Alan’s keen to carry on after a daunting Hawaiian adventure

LIFETIME AMBITION: Alan Macpherson fulfilled his dream of conquering the Ultraman World Championships in Kona, Hawaii
LIFETIME AMBITION: Alan Macpherson fulfilled his dream of conquering the Ultraman World Championships in Kona, Hawaii
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Ultraman athlete Alan Macpherson has reflected on his ‘coming of age’ in sport, but remains hopeful it will not be his final stand.

The 39-year-old who was born in Inverness in the Scottish Highlands and now lives in Great Wheltenham, near Bury, is back in Suffolk having competed on the picturesque Hawaiian Island of Kona at the Ultrman World Championships.

However, for anyone with envious images of beautiful coastline, scorching weather and clear seas, think again, as the event represents more of a torturous hell among paradise for the 35 competitors taking part with a 320-mile course, consisting of a 6.2-mile swim, 261.4-mile bike ride and 52.4-mile run, in just three days.

“It was tougher than I could have expected right from the start,” explained Macpherson who clinched 18th overall and 13th in his age group, in a time of 28 hours 53 minutes and 54 seconds, just over six hours behind eventual winner Alexandre Ribeiro.

“I knew the swim would be the worst part and had been warned about rip-tides, jellyfish, changing currents, it certainly lived up to expectations.

“I was gobsmacked at just how hard it was, I was absolutely shattered.

“From there I had to take on the brutal the bike ride, I think even the best cyclists in the world would struggle to get into double figures miles per hour and that is for 90 miles.

“The 171-mile bike ride on the second day is the one I really looked forward to, but at the halfway point I felt myself deteriorate and there was nothing I could do about it, it was just a case of getting to the finish line in one piece.

“The double marathon on day three was my lowest point, the tarmac just became a haze, I lost all notion of what I was doing, it was torture.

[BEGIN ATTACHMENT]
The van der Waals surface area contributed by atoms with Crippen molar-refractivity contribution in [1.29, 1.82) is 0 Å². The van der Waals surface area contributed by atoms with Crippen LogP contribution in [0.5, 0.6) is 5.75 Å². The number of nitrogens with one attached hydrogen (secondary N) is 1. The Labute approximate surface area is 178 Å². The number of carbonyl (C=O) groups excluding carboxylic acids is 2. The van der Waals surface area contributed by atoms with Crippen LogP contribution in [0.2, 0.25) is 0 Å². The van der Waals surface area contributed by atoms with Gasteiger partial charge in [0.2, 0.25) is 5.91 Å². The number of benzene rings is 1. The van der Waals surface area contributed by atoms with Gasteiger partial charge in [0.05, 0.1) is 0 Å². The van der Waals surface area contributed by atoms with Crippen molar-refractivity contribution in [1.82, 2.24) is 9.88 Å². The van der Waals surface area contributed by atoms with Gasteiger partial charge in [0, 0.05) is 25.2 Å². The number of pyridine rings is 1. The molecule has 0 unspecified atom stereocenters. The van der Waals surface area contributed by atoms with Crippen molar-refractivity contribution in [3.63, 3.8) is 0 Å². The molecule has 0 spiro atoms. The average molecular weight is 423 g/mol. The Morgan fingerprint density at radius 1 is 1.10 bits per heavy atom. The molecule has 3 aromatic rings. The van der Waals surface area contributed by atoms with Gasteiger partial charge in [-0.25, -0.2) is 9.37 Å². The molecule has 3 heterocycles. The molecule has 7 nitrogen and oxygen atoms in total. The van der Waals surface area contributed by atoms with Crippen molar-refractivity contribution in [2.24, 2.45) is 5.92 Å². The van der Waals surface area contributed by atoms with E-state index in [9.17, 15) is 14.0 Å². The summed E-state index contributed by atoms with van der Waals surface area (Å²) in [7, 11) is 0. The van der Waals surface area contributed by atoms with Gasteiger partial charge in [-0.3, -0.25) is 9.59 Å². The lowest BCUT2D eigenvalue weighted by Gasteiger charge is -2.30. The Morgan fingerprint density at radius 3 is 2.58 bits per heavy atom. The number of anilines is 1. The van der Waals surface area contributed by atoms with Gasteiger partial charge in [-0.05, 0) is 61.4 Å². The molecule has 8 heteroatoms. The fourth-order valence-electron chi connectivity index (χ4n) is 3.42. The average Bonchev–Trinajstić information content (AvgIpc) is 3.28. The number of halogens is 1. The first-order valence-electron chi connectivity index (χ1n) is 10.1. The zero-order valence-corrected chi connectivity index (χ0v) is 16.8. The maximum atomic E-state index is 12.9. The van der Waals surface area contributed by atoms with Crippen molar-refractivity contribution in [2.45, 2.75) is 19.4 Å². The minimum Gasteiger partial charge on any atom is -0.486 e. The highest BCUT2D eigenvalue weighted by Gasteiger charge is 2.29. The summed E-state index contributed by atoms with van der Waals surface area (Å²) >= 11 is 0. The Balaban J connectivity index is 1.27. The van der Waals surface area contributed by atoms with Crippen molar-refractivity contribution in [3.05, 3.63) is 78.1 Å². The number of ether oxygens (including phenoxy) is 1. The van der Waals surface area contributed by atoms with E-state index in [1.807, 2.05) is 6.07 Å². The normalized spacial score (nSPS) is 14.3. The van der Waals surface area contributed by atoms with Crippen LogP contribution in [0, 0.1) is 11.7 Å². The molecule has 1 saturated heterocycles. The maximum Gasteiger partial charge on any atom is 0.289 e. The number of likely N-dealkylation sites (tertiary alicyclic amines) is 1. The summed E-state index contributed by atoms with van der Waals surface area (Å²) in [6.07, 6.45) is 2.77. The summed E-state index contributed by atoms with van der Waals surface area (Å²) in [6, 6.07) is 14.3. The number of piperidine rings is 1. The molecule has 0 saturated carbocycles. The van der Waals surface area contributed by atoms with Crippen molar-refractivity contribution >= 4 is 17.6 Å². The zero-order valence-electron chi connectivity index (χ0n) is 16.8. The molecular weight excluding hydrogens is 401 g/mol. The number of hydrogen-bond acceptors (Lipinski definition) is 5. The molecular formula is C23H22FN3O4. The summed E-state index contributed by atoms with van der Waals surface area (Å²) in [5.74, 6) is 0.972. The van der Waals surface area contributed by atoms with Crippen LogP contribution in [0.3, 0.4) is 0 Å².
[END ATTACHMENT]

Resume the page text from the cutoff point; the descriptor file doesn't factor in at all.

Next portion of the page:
“For me it was more than just a race, it was a lifetime ambition, my biggest test and I had to finish.

“The finish line was always going to be emotional and I was just so overwhelmed that I had done it.

“It was everything I expected and more, I loved every minute of it and I’d go back tomorrow if I could.

“From landing in Hawaii to leaving it was absolutely magical, I’ve certainly lived my dream.”

However, for a man fittingly nicknamed Mr Mad, the story is far from over, as he now turns his attention this year’s Ultrman World Championships in Canada.

Having received his invite as one of only 30 competitors, Macpherson now has a new dream to fulfil, to become the first British athlete to compete in all three Ultraman World Championship destinations, having already conquered Wales and Hawaii.

And despite overcoming his greatest-ever challenge, not purely for sporting success, but an ongoing battle against his inner demons of suffering from the debilitating Crohn’s disease, the inspirational athlete is far from ready to give up on his ultimate passion.

“To have the chance to be the first British athlete to do all three championships would be massive, that is now my focus,” he added.

“After that, I’m not giving up, I’d be lying if I said I wasn’t eyeing up further distances, it is tempting.

“Kona was the best experience of my life, it was the point where I came of age and made my mark in sport, but I’d hate it if it was my last stand.

“ I would be disappointed if Kona is what I was remembered for.

“While I still have that desire to compete at the highest level, then I will.”